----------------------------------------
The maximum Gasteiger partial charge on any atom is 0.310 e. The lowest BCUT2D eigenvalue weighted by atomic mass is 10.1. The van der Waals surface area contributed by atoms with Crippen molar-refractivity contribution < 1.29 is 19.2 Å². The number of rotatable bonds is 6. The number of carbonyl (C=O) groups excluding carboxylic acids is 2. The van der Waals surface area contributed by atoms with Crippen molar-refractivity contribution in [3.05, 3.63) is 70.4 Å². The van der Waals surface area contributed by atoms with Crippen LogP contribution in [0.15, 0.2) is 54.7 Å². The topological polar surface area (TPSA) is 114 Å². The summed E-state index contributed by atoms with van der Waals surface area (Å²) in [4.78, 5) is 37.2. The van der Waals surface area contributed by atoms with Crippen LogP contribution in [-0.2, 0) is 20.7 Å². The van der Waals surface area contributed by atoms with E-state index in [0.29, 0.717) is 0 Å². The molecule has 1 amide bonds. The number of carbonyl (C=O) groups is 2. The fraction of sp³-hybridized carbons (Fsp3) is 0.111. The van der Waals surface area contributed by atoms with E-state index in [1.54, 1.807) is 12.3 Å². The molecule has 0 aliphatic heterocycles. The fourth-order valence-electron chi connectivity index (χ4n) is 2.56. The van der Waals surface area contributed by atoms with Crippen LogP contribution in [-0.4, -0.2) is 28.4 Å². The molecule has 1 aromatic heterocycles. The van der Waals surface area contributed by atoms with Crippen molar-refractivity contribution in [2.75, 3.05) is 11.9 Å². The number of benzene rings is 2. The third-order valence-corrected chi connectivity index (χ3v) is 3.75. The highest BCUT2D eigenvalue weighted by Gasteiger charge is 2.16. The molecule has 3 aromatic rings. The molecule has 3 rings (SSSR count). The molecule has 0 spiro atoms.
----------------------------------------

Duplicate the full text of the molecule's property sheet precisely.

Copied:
The maximum Gasteiger partial charge on any atom is 0.310 e. The lowest BCUT2D eigenvalue weighted by atomic mass is 10.1. The van der Waals surface area contributed by atoms with Crippen molar-refractivity contribution < 1.29 is 19.2 Å². The number of rotatable bonds is 6. The number of carbonyl (C=O) groups excluding carboxylic acids is 2. The van der Waals surface area contributed by atoms with Crippen molar-refractivity contribution in [3.05, 3.63) is 70.4 Å². The van der Waals surface area contributed by atoms with Crippen LogP contribution in [0.15, 0.2) is 54.7 Å². The topological polar surface area (TPSA) is 114 Å². The summed E-state index contributed by atoms with van der Waals surface area (Å²) in [4.78, 5) is 37.2. The van der Waals surface area contributed by atoms with Crippen LogP contribution in [-0.2, 0) is 20.7 Å². The van der Waals surface area contributed by atoms with E-state index in [0.29, 0.717) is 0 Å². The molecule has 1 amide bonds. The number of carbonyl (C=O) groups is 2. The fraction of sp³-hybridized carbons (Fsp3) is 0.111. The van der Waals surface area contributed by atoms with E-state index in [1.54, 1.807) is 12.3 Å². The molecule has 0 aliphatic heterocycles. The fourth-order valence-electron chi connectivity index (χ4n) is 2.56. The van der Waals surface area contributed by atoms with Crippen LogP contribution in [-0.4, -0.2) is 28.4 Å². The molecule has 1 aromatic heterocycles. The van der Waals surface area contributed by atoms with Crippen molar-refractivity contribution in [2.75, 3.05) is 11.9 Å². The number of benzene rings is 2. The third-order valence-corrected chi connectivity index (χ3v) is 3.75. The highest BCUT2D eigenvalue weighted by Gasteiger charge is 2.16. The molecule has 3 aromatic rings. The molecule has 3 rings (SSSR count). The molecule has 0 spiro atoms.